Alarm as County debts hit KES 2.02 billion
15 October 2015, 12:11
Vihiga - Stakeholders in Vihiga County have raised alarm over KES 2.02 billion pending bills accrued during the just ended financial year.
Contractors, businesspersons and general public want Governor Moses Akaranga to crack the whip and explain how the County has ended up in debts yet there is no flagship project to contend with.
Musalia Mudavadi's Amani National Congress party said it was concerned the debts may derail the process of devolution.
"There is so much corruption at the County and that is how we end up having debts of KES 2.02 billion in one financial year alone. This is despite the fact that counties that are larger have lesser debts," said Godfrey Osotsi, ANC national secretary general.
He added, "If Kisumu has debts of KES 2.53 billion and Bungoma KES 2.5, how comes Vihiga, which is smaller than all these counties has debts of KES 2.02?"
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Osotsi addressed the media at Sosa Cottages in Vihiga County in the company of other ANC officials Beatrice Adagala, Jackline Mwenesi, Mwendwa Aligula, among others.
"As a party that will field a Presidential candidate from this County and who is a champion of devolution, it saddens us that devolution may likely fail at his doorstep. We have the right to question the County leadership on where they have gone wrong," said Osotsi.
The party warned that the huge debt may hinder implementation of devolution in the County, and called for sacking of officers responsible.
"All projects that were being worked on by contractors had been budgeted for. How come then that the County accrued extra costs on contractors, suppliers and hoteliers?" posed Aligula.
The group said the Governor's strategy of only reshuffling officers in his cabinet and not sacking anyone responsible for theft in the County was opening up avenues for more debts.
Controller of Budget Agnes Odhiambo released a report indicating that Vihiga was ranked third after Kisumu and Bungoma for owing banks, suppliers and contractors billions of shillings.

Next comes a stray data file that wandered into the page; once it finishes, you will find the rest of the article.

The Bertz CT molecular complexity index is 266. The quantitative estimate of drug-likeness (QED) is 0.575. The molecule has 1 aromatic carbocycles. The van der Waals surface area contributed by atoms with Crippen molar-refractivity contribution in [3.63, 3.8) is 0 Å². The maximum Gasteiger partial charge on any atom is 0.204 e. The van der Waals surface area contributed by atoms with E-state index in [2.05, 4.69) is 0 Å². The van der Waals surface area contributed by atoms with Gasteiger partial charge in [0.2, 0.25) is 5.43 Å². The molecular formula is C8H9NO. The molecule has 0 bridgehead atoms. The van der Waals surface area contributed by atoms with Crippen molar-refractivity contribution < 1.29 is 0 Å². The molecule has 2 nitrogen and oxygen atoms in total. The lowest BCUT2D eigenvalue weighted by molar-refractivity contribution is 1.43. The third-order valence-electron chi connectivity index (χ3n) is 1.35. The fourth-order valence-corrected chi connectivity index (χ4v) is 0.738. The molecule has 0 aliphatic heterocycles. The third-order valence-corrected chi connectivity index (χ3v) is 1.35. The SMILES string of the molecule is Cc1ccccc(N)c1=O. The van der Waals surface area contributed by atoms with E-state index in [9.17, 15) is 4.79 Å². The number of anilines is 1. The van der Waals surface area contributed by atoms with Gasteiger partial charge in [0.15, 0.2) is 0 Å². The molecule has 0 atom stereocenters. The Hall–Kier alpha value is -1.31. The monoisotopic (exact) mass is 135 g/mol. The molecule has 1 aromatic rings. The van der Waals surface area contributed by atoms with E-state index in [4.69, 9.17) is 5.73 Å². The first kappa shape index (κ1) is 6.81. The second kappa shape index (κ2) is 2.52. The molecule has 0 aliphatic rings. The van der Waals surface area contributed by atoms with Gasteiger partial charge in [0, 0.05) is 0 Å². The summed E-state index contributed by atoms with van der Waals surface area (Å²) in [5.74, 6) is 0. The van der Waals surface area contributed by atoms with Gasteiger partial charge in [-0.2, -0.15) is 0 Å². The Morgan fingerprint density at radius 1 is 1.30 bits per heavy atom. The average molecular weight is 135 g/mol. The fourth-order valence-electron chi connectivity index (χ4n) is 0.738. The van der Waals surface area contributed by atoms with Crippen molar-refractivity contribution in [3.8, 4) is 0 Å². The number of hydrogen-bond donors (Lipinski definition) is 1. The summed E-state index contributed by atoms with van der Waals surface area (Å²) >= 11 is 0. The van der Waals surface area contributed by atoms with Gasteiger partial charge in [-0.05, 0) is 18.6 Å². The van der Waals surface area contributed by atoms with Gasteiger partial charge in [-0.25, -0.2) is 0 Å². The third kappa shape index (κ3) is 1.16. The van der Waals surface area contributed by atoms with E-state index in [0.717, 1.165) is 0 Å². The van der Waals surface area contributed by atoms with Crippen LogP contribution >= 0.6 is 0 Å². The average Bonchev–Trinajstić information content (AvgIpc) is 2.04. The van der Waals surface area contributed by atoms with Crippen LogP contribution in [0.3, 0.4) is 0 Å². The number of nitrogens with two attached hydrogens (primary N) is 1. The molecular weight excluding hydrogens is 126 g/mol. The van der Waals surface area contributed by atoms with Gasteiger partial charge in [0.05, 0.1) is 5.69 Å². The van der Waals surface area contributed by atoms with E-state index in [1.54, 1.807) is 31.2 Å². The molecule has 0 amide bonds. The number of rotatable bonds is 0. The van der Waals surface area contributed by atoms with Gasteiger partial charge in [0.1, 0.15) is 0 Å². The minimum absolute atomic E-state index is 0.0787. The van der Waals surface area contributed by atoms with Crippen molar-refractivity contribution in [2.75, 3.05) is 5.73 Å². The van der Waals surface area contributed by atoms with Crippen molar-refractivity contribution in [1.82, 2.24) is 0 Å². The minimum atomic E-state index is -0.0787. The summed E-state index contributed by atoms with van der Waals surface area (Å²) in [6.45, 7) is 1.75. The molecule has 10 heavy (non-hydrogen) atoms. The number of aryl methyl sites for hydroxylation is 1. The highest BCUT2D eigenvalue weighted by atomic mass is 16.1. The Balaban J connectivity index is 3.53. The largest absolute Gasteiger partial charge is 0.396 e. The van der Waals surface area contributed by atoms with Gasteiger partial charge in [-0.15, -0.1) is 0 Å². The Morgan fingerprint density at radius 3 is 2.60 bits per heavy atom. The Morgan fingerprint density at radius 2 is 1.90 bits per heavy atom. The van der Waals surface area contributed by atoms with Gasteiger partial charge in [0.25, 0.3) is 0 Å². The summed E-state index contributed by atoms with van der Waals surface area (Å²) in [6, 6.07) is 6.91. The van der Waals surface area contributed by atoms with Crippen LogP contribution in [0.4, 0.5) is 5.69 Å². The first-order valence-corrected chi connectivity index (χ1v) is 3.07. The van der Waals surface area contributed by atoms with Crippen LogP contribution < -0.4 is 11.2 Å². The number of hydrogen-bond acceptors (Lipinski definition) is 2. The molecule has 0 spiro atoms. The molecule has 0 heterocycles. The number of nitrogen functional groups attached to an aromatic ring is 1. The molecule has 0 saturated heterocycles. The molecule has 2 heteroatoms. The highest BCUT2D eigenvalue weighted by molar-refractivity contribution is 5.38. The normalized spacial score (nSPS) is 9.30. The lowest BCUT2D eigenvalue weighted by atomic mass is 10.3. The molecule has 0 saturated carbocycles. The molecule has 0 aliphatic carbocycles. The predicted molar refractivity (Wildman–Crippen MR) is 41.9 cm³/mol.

Hoteliers in the County have since locked doors on County officials from holding meetings in their premises, with one influential businessperson having caused a storm at the County headquarters while threatening to strip naked to be paid millions of shillings owed.
The County's total budget is KES 4.5 billion for the financial year 2015/2016, whereas Commission for Revenue Allocation has set KES 3.8 billion for the County.
The County can only raise up to KES 200 million in revenue, with the Auditor General's report for 2013/2014 having indicated that the County only collected KES 80 million a drop from the previous KES 200-300 million collected by former County council.
Last month, contractors met Governor Akaranga and bemoaned that their operations have been grounded for almost a year over non-payment.
Akaranga promised to pay them in a week's time, but they have since not been paid.
In August, the County assembly approved the County government's proposal to borrow a bank overdraft of KES 200 million from the Kenya Commercial Bank (KCB) to pay its workers who were threatening to go on strike.
The approval of the loan facility was meant to salvage grounded County operations and enable the County's administration pay a total of KES 100 million salaries.
Debate on the proposal was marred with chaotic scenes from the two factions that pulled in different directions on the floor of the House; one supporting and the other opposing.
According to the indicative term sheet from KCB Mbale branch, the loan would be repaid in a year at an interest rate of 16 per cent, and further attract an appraisal fee of 0.5 percent of approved amount.
After the first loan, the County can however renew the overdraft facility after every six months without attracting appraisal fees.
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